Bill Gates touts green energy job creation

Source: Umair Irfan, E&E reporter • Posted: Wednesday, April 20, 2016

Microsoft Corp. co-founder Bill Gates yesterday laid out the jobs case for energy innovation.

Though new technologies have a habit of shuttering old industries and driving people out of work, he argued that new and often unanticipated positions arise to replace losses, helping push down the cost of living.

“Is innovation your friend when it comes to dealing with energy costs, education costs, health costs?” Gates said at event hosted by Reuters in Washington, D.C. “My answer is absolutely yes.”

His message comes after Peabody Energy Corp., the largest coal company in the United States, filed for bankruptcy this month and while the largest solar energy provider in the country, SunEdison Inc., is considering doing the same (E&ENews PM, April 15).

With oil and natural gas prices falling, the world’s energy industry is shifting uneasily along with those it employs, but inventing a cheap grid battery or a low-cost nuclear reactor might be a beacon of hope.

Gates noted that cleaner energy systems would improve energy security, create new industries and enhance health by cutting air pollution.

“The benefits of advances in energy go far beyond just the reduction in greenhouse gas emissions,” he added.

“Climate change seems to rank very low in the presidential race, among issues,” said Stephen Adler, editor-in-chief of Reuters. “We did a poll that showed that only 29 percent of voters even wanted to know where their candidate stood on climate change.”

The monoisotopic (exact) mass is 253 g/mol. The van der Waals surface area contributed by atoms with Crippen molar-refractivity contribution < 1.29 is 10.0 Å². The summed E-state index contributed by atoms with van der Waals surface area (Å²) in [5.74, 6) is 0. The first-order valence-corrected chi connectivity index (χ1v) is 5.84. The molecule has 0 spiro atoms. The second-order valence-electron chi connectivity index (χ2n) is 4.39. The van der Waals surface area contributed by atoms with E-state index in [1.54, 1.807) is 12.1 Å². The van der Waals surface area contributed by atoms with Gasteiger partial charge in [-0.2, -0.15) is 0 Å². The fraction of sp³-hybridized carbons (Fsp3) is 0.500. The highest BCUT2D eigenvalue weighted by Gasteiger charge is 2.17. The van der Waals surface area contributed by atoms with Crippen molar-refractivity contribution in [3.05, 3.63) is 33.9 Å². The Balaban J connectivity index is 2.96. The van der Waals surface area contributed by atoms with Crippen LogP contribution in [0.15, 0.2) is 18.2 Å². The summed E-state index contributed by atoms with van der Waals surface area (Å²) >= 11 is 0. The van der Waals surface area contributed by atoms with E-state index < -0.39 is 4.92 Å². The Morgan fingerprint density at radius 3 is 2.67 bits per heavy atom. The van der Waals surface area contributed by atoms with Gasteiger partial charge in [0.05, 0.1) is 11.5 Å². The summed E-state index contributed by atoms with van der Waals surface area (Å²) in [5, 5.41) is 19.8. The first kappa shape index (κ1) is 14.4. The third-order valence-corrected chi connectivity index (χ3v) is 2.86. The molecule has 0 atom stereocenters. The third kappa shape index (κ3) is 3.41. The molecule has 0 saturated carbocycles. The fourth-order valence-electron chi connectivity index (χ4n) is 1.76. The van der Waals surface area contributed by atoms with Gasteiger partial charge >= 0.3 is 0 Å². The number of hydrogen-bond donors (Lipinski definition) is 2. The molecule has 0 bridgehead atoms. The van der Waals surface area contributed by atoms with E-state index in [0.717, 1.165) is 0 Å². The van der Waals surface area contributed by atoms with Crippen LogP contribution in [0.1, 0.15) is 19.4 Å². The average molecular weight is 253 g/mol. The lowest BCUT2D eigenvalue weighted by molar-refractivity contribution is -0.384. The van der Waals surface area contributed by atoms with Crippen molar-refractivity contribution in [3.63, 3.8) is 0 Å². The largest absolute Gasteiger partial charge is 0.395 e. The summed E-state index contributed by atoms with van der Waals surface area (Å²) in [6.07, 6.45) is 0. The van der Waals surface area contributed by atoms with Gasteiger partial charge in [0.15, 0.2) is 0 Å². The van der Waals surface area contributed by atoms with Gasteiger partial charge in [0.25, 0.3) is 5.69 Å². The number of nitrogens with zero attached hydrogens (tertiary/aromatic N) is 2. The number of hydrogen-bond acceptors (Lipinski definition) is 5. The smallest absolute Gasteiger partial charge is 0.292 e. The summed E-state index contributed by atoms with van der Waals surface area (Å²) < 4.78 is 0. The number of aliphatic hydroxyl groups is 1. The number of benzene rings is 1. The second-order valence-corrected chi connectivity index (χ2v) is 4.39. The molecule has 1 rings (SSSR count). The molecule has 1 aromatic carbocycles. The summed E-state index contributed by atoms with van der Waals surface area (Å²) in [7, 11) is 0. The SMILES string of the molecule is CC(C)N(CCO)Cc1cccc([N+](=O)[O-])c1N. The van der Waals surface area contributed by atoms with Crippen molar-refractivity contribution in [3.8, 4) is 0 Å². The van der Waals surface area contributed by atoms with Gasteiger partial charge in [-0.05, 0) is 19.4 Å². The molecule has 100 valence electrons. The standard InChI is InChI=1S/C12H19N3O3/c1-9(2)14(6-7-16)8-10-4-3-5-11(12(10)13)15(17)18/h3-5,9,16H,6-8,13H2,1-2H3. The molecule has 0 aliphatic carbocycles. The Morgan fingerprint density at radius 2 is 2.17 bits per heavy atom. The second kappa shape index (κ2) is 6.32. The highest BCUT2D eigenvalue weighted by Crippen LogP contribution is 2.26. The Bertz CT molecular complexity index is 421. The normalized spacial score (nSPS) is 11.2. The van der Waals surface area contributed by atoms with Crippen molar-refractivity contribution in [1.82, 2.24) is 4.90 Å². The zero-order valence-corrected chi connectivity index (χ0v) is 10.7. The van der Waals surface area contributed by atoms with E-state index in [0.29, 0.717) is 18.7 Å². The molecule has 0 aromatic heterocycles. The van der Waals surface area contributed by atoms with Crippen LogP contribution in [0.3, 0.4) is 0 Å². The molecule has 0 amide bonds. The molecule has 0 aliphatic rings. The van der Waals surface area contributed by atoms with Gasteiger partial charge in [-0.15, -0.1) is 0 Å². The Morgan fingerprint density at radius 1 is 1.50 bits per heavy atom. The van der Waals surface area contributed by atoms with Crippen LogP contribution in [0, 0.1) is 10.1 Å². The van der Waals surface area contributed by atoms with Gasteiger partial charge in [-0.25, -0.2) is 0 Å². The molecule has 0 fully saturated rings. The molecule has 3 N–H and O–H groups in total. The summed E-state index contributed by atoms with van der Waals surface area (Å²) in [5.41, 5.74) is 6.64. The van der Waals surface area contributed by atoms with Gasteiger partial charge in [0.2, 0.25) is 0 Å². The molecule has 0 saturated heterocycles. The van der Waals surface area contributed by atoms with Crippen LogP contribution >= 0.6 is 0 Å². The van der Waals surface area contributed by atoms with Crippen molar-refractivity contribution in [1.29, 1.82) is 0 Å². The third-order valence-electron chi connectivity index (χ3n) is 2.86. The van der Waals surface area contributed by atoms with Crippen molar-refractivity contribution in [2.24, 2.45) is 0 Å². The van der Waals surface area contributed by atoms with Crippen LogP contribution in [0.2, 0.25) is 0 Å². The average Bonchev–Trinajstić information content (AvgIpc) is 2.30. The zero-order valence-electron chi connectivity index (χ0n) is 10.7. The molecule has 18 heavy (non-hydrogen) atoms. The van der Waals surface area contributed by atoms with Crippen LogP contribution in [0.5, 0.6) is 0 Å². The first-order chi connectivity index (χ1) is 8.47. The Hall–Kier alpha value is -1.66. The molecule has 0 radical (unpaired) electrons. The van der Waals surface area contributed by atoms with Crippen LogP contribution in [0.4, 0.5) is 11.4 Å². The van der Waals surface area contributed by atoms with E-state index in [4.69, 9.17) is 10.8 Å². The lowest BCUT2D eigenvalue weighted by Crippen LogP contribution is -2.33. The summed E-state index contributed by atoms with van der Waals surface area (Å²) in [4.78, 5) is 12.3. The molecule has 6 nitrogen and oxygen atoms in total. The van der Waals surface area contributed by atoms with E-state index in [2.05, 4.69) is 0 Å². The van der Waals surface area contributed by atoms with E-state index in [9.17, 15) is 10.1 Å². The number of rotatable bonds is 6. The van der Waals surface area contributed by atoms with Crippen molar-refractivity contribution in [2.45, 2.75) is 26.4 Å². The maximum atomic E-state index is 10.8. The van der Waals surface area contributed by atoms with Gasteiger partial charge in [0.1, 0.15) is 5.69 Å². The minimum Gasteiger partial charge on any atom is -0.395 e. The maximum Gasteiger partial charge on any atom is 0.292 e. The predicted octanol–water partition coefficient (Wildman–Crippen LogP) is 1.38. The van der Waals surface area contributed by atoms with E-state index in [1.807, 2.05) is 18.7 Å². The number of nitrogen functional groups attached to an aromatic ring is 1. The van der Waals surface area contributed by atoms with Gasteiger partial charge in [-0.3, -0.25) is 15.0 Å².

Nonetheless, Gates said, finding a solution to climate change remains an urgent challenge, and the current pace of incremental improvements in existing fossil and renewable power plants is far too slow to avert dangerous warming while leaving many fundamental problems unsolved.

“If you take solar and you keep tinkering with it, you will not tinker it into working at night,” Gates said.

Even if the United States cut its energy use in half, overall energy use in the world would still go up year on year as developing countries install air conditioners and buy more cars, according to Gates. In order to push humanity’s 36 billion tons of carbon dioxide emissions down, the world would need an energy miracle.

To this end, Gates last year helped launch the Breakthrough Energy Coalition, a group of private investors committed to funding new clean energy technologies. The effort parallels Mission Innovation, an accord among 20 countries to double energy research and development funding over the next five years (ClimateWire, Feb. 8).

“You really tilt the odds in your favor by investing in R&D,” Gates said.